Rebuilding economy after Covid is my priority says new Sheffield Council leader
The new leader of Sheffield Council says rebuilding the economy after the pandemic will be his first priority.
Born and bred in Hillsborough, he became a councillor for the ward in 2011 and lives there with his partner Hannah and has a family with two sons and two step daughters.
The death of his wife Lisa, when he was 35, prompted him to become involved in politics, a natural sideways move from being a long standing trade unionist.
He spent 28 years with Thompson solicitors, a firm which campaigns for workers rights, so it’s understandable his focus is the economy.
“We will still continue our wider vision for Sheffield but at the moment it has to be all hands on deck dealing with the current situation,” he said.
“In an ideal world and normal times I could have listed where I see things in six or 12 months but I can’t forecast anything right now.
“Hopefully with the vaccine we may see things return to some sort of normality next year but we have more people than ever using food banks, unemployment is going through the roof and we need to support both small and large businesses. It’s about retaining those jobs.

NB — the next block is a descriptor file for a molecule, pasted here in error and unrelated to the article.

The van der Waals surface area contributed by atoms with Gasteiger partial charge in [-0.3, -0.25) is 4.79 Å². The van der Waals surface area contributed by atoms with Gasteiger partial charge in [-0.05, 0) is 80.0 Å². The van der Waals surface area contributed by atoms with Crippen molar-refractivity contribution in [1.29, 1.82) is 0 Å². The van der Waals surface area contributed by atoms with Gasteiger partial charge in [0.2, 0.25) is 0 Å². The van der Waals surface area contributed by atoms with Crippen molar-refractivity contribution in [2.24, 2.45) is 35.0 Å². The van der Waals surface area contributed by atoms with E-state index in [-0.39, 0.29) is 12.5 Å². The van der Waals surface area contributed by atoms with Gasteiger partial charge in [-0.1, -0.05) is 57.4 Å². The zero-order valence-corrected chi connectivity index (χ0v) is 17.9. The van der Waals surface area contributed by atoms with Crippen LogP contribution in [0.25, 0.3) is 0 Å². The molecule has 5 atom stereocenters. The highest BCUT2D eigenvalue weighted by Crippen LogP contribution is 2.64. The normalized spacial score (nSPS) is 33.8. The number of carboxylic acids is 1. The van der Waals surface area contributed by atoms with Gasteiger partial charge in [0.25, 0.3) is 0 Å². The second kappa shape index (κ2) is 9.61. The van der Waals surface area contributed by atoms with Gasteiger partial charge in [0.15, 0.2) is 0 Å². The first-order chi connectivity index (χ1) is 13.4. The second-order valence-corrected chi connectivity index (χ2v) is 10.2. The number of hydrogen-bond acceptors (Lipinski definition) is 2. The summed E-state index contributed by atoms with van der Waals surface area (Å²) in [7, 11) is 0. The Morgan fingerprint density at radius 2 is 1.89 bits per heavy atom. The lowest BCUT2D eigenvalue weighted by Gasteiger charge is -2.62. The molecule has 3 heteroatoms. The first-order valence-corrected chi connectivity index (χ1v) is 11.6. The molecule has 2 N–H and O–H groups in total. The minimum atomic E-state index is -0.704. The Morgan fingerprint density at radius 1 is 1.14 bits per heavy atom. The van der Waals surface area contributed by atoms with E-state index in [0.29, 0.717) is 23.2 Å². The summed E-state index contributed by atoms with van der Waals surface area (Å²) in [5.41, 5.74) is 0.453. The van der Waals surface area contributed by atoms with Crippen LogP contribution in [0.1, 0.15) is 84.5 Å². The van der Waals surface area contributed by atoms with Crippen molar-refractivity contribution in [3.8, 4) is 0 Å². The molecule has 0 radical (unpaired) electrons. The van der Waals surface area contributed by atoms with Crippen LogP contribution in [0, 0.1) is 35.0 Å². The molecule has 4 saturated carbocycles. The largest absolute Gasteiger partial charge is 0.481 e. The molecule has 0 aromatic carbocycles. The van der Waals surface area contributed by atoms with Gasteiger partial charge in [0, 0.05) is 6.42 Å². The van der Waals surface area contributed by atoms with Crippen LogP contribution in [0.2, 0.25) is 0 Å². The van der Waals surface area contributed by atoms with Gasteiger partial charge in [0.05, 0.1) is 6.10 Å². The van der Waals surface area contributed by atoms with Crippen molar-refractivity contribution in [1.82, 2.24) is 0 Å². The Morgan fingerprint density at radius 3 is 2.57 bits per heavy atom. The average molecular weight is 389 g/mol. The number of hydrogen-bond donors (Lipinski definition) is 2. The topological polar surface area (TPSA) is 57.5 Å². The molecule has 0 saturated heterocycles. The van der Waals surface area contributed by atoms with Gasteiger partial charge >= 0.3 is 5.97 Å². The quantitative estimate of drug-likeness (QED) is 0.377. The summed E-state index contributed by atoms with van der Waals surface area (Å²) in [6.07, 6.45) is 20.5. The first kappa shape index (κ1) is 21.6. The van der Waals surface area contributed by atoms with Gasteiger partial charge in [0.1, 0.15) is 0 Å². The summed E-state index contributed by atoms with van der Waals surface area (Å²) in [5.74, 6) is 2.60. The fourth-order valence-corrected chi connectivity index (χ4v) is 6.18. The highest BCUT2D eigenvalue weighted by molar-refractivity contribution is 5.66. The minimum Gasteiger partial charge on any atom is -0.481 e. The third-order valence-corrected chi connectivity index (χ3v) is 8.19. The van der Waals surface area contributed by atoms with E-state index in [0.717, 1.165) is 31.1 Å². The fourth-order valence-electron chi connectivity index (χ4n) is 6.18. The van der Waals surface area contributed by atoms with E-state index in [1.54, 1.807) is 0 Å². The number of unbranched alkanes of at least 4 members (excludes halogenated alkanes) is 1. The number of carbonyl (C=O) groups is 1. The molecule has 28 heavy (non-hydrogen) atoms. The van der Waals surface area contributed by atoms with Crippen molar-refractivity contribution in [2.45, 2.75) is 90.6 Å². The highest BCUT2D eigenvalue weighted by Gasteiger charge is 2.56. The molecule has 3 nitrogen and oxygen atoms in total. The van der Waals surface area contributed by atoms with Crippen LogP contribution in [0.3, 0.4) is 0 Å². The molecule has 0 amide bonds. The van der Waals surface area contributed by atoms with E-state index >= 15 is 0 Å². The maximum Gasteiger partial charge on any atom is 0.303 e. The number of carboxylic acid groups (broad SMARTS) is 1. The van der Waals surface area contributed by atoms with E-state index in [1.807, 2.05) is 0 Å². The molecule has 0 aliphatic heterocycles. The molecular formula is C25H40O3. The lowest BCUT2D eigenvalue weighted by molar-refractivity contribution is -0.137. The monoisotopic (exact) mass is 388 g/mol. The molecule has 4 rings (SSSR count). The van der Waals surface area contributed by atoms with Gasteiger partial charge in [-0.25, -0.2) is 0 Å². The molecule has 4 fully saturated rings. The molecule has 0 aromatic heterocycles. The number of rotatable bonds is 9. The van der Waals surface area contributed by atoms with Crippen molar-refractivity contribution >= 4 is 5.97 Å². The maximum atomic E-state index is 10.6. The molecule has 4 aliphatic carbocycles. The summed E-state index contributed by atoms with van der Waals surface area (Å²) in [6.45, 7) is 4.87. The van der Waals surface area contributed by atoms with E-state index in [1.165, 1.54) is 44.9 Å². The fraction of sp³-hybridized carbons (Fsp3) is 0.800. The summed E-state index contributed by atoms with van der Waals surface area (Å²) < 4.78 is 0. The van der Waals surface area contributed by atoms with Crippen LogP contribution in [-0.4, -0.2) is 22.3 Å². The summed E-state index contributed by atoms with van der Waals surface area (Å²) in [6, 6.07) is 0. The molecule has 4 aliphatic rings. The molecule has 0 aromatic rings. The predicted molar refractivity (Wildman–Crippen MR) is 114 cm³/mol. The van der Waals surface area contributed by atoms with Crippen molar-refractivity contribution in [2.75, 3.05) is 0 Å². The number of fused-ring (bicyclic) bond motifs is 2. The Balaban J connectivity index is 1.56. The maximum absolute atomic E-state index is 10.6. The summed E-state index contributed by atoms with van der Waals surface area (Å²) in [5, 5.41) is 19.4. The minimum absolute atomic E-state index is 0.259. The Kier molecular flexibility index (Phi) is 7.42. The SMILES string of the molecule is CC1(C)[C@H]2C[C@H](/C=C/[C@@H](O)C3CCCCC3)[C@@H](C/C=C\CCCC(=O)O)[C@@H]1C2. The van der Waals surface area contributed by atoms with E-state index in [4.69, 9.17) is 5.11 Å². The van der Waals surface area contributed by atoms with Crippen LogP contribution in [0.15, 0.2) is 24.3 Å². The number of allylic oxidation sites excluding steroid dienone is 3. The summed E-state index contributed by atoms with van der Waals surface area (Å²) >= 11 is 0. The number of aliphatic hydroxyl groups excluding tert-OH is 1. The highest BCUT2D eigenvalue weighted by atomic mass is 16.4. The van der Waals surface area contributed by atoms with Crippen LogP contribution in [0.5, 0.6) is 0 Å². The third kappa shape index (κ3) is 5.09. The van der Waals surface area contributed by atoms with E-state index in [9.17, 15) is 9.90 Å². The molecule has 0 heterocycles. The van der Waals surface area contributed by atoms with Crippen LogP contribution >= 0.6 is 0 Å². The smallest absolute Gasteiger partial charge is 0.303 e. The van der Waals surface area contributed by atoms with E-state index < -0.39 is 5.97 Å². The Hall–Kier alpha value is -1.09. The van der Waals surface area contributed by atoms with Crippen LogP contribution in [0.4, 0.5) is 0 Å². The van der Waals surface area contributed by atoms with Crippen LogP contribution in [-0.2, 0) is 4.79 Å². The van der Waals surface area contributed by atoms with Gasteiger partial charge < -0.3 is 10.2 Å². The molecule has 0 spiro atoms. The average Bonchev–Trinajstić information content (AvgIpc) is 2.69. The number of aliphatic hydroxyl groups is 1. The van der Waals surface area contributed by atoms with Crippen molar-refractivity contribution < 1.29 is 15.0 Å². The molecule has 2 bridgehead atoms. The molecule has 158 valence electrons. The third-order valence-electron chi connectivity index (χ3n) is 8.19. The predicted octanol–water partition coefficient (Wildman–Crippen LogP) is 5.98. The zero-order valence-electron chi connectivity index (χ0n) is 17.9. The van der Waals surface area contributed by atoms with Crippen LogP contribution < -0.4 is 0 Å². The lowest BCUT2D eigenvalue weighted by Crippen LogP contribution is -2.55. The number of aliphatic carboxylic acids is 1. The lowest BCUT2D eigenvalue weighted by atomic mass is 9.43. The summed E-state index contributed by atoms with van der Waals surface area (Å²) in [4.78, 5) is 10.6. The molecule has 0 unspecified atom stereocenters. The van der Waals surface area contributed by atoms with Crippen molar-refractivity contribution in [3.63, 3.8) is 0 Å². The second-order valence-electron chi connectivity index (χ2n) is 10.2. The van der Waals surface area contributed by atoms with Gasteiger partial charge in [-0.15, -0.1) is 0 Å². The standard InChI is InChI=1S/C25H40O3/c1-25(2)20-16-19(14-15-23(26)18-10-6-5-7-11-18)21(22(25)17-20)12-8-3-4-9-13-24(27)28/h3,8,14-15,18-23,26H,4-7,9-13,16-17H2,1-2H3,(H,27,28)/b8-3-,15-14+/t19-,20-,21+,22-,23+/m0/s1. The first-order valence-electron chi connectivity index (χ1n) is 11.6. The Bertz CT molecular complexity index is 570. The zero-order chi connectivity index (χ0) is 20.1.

“The council has done some great things with this pandemic but I am not convinced that message has got through to the public and I’ll be looking at how we can communicate with people better.”
As Cabinet member for transport and development, he leaves behind one of the largest and most controversial portfolios which includes the long-awaited Local Plan, public transport, parking, cycling and postponed Clean Air Zone.
“I didn’t think I would have a passion for the portfolio when I took it on but it grips you and there have been quite a few pieces of large work with active travel and the Local Plan,” he said.
“There will be a Cabinet reshuffle but at the moment I’m still trying to keep a handle on it. I had assistance from other Cabinet members when I took over and I couldn’t just drop it on someone mid project.
“I may have to continue with some involvement. That’s not me bagging power, that’s just to make sure the new person gets a proper handover.”
He will need a handover of his own as Leader and there will be plenty to tackle. The impact of Covid is straining the council budget, there’s the added uncertainty of Brexit and the local elections are looming in May – when he’ll be defending his own seat.
But he’s staying optimistic and enthusiastic.
“The pandemic made us realise we needed to hold on to the things we cherish and people found they lived close to such beauty,” he said.
“The pace of life slowed down and that pause gave us a chance to think about where our priorities lie. We need to hold on to the positives firmly.”
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